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If you're used to looking for the macro focus on the navigation pad or in the menu system, you may overlook it here on the lens.
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All of the D-Lux 3's controls are easy to feel and operate, and, as ever, I like the joystick as a navigation tool. I wish the camera used it a bit more, though.
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As is typical of its class, the D-Lux 3 provides several semimanual exposure modes, as well as a fully automatic mode and myriad presets. As it's the same model as the Panasonic Lumix DMC-LX2, it also incorporates Panasonic's two-mode optical image stabilization. This model also happens to provide a self-portrait of our photographer, Sarah.
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Since the D-Lux 3 has a 16:9 aspect sensor, it captures the full 10-megapixel image in widescreen rather than 4:3, which is essentially a crop of the full-resolution image.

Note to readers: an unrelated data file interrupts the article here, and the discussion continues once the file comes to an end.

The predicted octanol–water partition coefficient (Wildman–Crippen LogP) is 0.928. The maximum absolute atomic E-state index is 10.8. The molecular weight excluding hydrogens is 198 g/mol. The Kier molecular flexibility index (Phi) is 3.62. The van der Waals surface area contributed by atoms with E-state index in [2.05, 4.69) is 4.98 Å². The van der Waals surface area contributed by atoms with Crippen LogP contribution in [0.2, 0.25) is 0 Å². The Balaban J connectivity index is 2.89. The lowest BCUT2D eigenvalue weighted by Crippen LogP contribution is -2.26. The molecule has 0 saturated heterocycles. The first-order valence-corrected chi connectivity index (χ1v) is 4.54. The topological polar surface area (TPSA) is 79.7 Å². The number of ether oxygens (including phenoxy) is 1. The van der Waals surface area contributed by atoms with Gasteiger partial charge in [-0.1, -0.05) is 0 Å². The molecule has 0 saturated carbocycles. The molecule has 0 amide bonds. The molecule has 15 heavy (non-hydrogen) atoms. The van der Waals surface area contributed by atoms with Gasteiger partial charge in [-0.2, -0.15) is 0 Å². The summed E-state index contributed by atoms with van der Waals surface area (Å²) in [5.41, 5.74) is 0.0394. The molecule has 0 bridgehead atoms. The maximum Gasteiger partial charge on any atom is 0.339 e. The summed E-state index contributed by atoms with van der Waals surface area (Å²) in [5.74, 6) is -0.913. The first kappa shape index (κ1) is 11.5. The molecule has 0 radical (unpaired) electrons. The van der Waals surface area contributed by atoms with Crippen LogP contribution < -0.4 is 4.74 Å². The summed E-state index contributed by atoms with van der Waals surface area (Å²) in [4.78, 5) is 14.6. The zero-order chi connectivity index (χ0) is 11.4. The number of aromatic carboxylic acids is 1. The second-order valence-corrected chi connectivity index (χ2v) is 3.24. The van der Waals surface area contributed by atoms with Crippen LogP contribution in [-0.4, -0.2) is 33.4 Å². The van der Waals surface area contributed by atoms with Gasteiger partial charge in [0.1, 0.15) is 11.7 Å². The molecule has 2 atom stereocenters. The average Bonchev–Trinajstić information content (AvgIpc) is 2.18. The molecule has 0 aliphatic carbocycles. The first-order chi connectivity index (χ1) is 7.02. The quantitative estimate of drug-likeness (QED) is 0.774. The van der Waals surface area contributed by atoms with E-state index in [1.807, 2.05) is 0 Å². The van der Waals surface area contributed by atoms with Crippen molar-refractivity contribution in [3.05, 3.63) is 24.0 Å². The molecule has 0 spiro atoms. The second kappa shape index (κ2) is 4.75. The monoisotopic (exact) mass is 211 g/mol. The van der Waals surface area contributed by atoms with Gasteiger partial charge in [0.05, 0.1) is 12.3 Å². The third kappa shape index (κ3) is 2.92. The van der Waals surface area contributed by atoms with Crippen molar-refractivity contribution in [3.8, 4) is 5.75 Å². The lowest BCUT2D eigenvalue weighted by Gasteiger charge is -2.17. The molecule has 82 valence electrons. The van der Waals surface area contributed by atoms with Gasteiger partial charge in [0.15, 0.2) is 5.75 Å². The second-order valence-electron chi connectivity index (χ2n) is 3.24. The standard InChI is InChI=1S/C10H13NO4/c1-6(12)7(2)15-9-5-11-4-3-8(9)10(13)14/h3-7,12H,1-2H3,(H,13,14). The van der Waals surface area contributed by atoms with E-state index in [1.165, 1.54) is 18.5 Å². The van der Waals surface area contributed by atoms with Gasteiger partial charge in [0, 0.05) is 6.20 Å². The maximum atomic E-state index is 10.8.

Caption by / Photo by CNET Networks
The Leica D-Lux 3 isn't exactly identical to the Panasonic Lumix DMC-LX2, shown here in silver: It lacks the tiny grip. Personally, I didn't miss it while shooting, and I think the design looks better without it.
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Maybe it's the combination of the lens and the wide-aspect sensor, but the Leica D-Lux 3, like its Panasonic twin, has very little distortion at 28mm.
Caption by / Photo by Lori Grunin
Scaled down, the D-Lux 3's photos look quite sharp, but viewed at 100 percent you can see the slight softening from the noise-suppression algorithm.
Caption by / Photo by Lori Grunin
The D-Lux 3's photos tend to be quite saturated, if not terribly color-accurate. In the cloudy fall weather during my testing, the camera's automatic white balance tended to produce a blue cast.
Caption by / Photo by Lori Grunin
Though the D-Lux 3 offers several different continuous-shooting modes, I found the best trade-off between speed and focus was at about two frames per second.
Caption by / Photo by Lori Grunin
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